Sights ~ John Carter House, Providence

John Carter House
21 Meeting St.
Providence, Rhode Island

An historic (former) home on College Hill, the John Carter House was originally the home and business of John Carter.

John Carter house

Carter moved from Philadelphia, where he had apprenticed with Ben Franklin, to Providence in 1767. He published the Providence Gazette; and Country Journal from then until his death in 1814 - the first year in partnership with Mrs. Sarah Goddard. He built the house in 1772 and called it "Shakespeare's Head" after the bust of Shakespeare he had mounted on a pole in front of the house.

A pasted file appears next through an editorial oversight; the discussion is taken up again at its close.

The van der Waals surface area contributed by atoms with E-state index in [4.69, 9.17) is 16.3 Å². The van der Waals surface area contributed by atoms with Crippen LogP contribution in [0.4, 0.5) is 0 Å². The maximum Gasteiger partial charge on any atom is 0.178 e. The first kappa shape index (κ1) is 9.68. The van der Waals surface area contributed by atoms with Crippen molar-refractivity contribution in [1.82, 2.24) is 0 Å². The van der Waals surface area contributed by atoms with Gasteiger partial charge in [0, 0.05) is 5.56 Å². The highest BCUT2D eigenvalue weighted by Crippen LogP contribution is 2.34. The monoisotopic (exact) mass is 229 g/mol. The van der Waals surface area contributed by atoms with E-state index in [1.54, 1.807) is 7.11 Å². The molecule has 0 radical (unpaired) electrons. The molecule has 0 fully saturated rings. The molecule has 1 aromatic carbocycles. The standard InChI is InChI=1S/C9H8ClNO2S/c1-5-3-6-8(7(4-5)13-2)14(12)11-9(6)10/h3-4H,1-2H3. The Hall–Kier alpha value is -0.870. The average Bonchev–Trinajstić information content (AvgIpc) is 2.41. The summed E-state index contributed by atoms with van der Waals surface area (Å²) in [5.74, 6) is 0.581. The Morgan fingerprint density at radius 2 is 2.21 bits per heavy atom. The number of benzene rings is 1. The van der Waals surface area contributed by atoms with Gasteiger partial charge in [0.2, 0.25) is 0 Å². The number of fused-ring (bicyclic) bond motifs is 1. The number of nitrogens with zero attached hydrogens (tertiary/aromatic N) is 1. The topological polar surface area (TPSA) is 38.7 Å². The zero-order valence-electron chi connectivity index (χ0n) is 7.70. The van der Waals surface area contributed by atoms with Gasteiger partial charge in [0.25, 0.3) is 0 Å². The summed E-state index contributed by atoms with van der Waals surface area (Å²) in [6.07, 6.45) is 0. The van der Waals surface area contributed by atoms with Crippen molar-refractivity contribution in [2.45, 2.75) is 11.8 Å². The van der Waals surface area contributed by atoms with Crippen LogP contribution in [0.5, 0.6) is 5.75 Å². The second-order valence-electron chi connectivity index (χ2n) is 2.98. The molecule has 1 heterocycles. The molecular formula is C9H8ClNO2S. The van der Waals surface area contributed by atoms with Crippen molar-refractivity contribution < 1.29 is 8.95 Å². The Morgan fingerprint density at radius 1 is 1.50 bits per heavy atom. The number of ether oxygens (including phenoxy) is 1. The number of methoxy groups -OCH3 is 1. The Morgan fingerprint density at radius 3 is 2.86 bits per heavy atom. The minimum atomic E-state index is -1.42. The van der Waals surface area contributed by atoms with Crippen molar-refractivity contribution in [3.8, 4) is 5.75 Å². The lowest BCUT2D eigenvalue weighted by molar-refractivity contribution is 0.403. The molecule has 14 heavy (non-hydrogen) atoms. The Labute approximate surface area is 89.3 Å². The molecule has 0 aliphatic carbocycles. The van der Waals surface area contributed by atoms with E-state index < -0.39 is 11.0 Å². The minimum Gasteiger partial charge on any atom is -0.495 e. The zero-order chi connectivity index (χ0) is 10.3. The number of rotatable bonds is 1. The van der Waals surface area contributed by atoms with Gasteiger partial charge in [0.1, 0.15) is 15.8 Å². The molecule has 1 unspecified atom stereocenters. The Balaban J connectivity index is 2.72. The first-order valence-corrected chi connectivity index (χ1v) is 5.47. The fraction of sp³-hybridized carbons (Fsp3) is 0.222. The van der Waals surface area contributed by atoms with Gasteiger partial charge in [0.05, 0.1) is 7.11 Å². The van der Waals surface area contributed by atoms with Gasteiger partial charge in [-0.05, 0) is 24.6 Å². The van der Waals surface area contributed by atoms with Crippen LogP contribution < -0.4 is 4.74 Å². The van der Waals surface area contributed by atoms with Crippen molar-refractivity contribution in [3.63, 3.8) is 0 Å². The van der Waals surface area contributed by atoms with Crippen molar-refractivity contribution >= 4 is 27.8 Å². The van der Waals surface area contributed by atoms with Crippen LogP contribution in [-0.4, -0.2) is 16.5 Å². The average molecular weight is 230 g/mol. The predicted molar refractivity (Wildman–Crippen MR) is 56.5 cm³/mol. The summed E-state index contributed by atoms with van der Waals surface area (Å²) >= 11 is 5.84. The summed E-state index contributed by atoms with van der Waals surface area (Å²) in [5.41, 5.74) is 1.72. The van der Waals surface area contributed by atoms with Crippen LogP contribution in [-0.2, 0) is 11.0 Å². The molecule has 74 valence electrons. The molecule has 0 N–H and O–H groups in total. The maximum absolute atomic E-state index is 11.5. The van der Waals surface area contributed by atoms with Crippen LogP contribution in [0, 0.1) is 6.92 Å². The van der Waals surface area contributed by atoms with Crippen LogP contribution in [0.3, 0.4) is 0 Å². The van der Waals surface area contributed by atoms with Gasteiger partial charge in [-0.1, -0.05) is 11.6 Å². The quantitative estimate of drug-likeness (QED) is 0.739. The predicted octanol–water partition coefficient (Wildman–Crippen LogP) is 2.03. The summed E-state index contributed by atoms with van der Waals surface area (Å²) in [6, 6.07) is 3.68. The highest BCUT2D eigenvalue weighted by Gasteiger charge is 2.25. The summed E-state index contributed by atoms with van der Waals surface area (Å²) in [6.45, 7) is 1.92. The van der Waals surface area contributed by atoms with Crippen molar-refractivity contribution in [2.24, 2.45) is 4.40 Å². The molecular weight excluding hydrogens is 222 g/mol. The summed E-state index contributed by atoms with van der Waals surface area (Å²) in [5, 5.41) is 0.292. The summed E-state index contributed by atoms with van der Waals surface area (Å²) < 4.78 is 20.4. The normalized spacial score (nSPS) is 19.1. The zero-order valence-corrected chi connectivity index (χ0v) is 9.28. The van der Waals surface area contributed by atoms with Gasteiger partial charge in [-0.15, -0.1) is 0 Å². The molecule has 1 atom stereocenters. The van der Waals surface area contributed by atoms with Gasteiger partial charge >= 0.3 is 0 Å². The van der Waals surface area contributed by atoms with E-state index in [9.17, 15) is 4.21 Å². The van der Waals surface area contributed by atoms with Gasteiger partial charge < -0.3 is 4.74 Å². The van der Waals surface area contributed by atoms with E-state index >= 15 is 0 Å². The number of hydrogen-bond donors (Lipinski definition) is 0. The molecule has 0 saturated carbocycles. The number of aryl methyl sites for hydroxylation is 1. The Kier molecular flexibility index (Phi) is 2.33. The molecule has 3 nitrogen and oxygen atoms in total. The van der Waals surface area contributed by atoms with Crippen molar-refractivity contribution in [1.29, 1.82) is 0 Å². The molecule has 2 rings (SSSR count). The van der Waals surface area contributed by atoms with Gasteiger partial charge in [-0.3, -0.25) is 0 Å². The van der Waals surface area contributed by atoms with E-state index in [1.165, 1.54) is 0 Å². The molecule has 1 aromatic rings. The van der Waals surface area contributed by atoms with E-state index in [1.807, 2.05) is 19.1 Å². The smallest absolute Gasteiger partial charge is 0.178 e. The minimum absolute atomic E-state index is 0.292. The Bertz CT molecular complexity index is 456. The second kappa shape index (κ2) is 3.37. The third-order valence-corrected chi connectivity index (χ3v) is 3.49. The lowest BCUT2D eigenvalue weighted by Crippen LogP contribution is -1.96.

Carter housed his printing press, bookshop and post office in the building along with his family. His brother in law, John Updike, owned the house next door and rented it to a rival printer, sparking repartee and competition that reportedly amused the neighbors (per rootsweb). Carter was the first postmaster of Providence, a position given to him by his former apprenticeship master, Ben Franklin.

He and his wife Amey (nee Crawford) had seven sons and five daughters. They lost two children in infancy and another at age three due to burns from a candle.

Today, Shakespeare's Head houses the offices of the Providence Preservation Society, whose volunteers have planted an authentic Colonial Garden in the back. It's a sight to see, and worth a post in its own right.


To my surprise, Amazon has a book about Carter titled, John Carter of Providence, Rhode Island: July 21, 1745-August 19, 1814.

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